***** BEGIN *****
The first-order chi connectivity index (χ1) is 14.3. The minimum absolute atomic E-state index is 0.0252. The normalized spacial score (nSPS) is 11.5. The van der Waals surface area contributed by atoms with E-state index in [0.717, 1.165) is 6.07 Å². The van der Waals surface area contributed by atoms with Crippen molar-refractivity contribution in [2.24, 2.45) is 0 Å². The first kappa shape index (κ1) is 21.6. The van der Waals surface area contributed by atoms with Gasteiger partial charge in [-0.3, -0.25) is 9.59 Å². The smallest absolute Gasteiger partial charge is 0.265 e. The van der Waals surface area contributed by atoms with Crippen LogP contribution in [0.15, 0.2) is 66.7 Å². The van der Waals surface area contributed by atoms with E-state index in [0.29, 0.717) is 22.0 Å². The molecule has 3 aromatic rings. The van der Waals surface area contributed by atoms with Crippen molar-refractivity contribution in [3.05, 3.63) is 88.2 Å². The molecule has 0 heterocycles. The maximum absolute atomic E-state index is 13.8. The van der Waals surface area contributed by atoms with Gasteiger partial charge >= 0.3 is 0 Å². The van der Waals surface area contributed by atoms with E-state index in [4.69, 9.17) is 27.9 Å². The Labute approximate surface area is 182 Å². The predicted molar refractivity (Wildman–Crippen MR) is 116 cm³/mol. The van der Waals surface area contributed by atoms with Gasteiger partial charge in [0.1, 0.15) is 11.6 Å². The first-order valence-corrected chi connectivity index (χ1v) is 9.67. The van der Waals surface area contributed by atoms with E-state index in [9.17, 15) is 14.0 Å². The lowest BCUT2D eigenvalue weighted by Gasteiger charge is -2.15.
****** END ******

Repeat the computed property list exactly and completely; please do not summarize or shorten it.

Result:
The first-order chi connectivity index (χ1) is 14.3. The minimum absolute atomic E-state index is 0.0252. The normalized spacial score (nSPS) is 11.5. The van der Waals surface area contributed by atoms with E-state index in [0.717, 1.165) is 6.07 Å². The van der Waals surface area contributed by atoms with Crippen molar-refractivity contribution in [2.24, 2.45) is 0 Å². The first kappa shape index (κ1) is 21.6. The van der Waals surface area contributed by atoms with Gasteiger partial charge in [-0.3, -0.25) is 9.59 Å². The smallest absolute Gasteiger partial charge is 0.265 e. The van der Waals surface area contributed by atoms with Crippen LogP contribution in [0.15, 0.2) is 66.7 Å². The van der Waals surface area contributed by atoms with E-state index in [0.29, 0.717) is 22.0 Å². The molecule has 3 aromatic rings. The van der Waals surface area contributed by atoms with Crippen molar-refractivity contribution in [3.05, 3.63) is 88.2 Å². The molecule has 0 heterocycles. The maximum absolute atomic E-state index is 13.8. The van der Waals surface area contributed by atoms with Gasteiger partial charge >= 0.3 is 0 Å². The van der Waals surface area contributed by atoms with E-state index in [4.69, 9.17) is 27.9 Å². The Labute approximate surface area is 182 Å². The predicted molar refractivity (Wildman–Crippen MR) is 116 cm³/mol. The van der Waals surface area contributed by atoms with Gasteiger partial charge in [0.1, 0.15) is 11.6 Å². The first-order valence-corrected chi connectivity index (χ1v) is 9.67. The van der Waals surface area contributed by atoms with E-state index in [9.17, 15) is 14.0 Å². The lowest BCUT2D eigenvalue weighted by Gasteiger charge is -2.15.